Sloppiness comes from parameters which affect the predictions in similar ways. Here the monomials x^{3}, x^{4}, and x^{5} all are flat near zero, and increase smoothly near one. We can trade the coefficient a^{4} for a suitable combination of a^{3} and a^{5}, and get almost exactly the same final function. 
Multiparameter models are usually sloppy  their parameters can vary over huge ranges without changing the fits to data very much. Where does this sloppiness come from? We provide three answers to this question, all really the same answer in disguise.
Consider the standard problem of fitting polynomials to data. Our model is a sum of monomials x^{n}, with coefficients a_{n}:
1. Sloppiness comes from having groups of parameters whose effects can be traded for one another.
Indeed, if we are fitting a continuous function in the range between zero and one, we can explicitly calculate the Hessian matrix whose range of eigenvalues we use to decide whether the system is sloppy. This Hessian is the Hilbert matrix:
H_{ij} = 1/(i+j+1) = 

Changing the parameters can remove the sloppiness. When fitting polynomials to data, one is told to vary not the monomial coefficients a_{n}, but the coefficients b_{n} of a suitable class of orthogonal polynomials: here the shifted Legendre polynomials L_{n}. Here are plotted L_{3}, L_{4}, and L_{5}. By design, these polynomials can't be traded for one another. The same polynomial fit to the same data, expressed in terms of new variables b_{n}, is not sloppy. 
Those readers who actually have fit polynomials to data will remember, though, that one doesn't usually calculate the monomial coefficients a_{n}. Instead, one fits to a sum of orthogonal polynomials
2. Sloppiness comes from the way we choose the variables in our theory.
Notice that in the case of fitting polynomials, we often don't think that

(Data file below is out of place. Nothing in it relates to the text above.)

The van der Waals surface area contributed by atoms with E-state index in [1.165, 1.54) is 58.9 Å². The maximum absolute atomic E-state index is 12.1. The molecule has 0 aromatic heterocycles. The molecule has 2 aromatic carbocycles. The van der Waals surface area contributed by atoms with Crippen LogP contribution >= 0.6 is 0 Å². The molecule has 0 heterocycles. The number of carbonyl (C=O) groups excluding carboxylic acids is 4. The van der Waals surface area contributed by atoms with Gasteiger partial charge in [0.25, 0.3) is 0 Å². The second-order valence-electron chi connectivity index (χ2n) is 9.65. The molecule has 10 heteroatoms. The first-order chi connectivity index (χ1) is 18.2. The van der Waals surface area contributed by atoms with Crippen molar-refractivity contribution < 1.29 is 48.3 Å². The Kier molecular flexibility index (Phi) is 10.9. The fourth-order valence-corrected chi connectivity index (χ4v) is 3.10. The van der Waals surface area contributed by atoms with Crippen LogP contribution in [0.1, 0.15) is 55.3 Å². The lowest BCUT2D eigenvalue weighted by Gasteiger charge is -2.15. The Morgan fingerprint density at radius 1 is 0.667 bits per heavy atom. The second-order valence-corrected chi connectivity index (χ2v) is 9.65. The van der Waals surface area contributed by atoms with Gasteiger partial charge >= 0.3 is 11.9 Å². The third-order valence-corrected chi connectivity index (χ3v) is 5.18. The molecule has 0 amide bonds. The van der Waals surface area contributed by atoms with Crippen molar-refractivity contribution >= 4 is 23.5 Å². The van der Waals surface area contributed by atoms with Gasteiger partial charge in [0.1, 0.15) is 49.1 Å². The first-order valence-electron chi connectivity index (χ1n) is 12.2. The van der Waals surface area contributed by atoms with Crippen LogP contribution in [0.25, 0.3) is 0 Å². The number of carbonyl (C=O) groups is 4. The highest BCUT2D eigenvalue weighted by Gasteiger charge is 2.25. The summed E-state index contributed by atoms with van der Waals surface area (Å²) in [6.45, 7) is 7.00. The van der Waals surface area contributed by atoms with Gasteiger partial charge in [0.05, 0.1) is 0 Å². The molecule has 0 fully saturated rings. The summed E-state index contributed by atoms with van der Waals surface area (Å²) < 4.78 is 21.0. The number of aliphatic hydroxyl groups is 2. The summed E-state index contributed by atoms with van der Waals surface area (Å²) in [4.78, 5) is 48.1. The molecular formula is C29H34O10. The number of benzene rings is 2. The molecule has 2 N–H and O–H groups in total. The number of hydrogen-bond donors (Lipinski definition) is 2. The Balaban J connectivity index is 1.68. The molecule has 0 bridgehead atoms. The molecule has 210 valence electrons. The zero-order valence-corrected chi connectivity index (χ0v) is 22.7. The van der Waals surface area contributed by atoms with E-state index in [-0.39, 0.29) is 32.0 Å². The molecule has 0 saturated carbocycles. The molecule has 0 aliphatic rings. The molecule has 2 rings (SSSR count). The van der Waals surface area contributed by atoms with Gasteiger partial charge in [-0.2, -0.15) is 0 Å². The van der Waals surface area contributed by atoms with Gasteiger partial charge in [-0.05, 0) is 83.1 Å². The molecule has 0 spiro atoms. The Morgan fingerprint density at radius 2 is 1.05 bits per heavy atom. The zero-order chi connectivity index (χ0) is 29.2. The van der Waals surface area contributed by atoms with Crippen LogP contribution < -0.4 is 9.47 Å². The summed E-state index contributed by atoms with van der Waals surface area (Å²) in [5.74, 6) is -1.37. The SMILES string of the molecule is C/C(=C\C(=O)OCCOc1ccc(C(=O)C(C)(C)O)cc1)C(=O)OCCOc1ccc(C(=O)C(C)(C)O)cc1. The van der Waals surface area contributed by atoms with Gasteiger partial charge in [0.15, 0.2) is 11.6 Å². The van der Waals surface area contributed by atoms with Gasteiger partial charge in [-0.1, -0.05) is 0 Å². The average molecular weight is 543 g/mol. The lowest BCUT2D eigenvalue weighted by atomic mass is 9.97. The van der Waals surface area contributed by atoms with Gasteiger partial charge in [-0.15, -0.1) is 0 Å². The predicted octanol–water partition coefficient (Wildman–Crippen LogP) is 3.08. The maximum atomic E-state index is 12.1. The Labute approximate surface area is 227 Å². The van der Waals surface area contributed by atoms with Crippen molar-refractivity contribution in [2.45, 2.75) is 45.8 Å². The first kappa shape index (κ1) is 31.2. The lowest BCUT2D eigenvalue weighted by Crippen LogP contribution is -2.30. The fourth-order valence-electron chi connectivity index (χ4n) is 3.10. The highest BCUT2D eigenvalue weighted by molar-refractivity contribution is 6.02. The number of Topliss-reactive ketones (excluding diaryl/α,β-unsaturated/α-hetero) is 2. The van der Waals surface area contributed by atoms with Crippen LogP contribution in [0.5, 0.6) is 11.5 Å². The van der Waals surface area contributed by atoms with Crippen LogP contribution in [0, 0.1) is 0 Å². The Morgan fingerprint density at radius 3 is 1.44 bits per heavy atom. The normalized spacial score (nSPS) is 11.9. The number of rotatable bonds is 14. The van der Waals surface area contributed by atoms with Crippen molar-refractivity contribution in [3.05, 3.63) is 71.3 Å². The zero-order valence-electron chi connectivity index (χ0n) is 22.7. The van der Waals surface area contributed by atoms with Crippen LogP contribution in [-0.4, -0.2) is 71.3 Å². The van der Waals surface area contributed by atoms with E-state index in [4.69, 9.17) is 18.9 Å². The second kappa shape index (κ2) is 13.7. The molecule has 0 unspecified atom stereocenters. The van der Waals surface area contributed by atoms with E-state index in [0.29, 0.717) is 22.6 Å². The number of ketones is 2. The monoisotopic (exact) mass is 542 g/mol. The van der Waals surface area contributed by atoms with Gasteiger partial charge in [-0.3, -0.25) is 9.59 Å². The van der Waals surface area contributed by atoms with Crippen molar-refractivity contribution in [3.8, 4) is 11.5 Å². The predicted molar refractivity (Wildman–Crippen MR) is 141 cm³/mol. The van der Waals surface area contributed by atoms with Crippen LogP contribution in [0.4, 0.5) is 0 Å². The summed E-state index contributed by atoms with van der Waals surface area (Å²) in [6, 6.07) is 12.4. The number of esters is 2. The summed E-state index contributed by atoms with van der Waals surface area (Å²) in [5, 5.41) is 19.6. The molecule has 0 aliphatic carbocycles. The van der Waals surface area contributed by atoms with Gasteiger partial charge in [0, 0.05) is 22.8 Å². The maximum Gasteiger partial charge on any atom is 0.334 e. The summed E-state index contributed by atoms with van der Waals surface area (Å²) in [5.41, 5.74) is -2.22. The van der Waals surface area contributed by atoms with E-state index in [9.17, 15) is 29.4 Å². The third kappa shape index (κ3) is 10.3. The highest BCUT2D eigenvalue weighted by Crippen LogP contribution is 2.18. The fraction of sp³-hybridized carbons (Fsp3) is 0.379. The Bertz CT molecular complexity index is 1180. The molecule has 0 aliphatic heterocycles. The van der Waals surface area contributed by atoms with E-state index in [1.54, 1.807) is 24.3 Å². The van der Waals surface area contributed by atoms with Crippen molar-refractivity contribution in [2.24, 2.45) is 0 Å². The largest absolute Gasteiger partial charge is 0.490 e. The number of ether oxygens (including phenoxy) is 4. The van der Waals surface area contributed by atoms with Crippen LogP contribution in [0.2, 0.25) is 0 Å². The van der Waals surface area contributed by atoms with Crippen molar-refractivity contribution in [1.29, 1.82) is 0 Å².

the monomial coefficients are very important: the b variables are
almost as natural as the a variables. But in a biological model
or an engineering system, the variables we use are usually natural and sensible,
and using strange combinations of variables just to avoid sloppiness will
usually not make scientific sense.
Why did changing from the monomial coefficients a_{n}
to the orthogonal polynomial coefficients b_{n} make
such a big difference? Unlike many familiar transformations, this
change is not just a rotation (in sixdimensional function space); it
is instead a very skewed, shearing kind of transformation (figure at left).
The meaning of "perpendicular" in parameter space is subtle: most
scientifically natural choices for parameters are sloppy for this reason.
3. Sloppiness comes a severe skewness between the scientifically natural "bare"
parameters and the parameters naturally governing the model behavior.
Can we understand the key properties of sloppy models mathematically? See
Why sloppiness? The Sloppy
Universality Class
James P. Sethna, sethna@lassp.cornell.edu; This work supported by the Division of Materials Research of the U.S. National Science Foundation, through grant DMR070167.
Statistical Mechanics: Entropy, Order Parameters, and Complexity, now available at Oxford University Press (USA, Europe).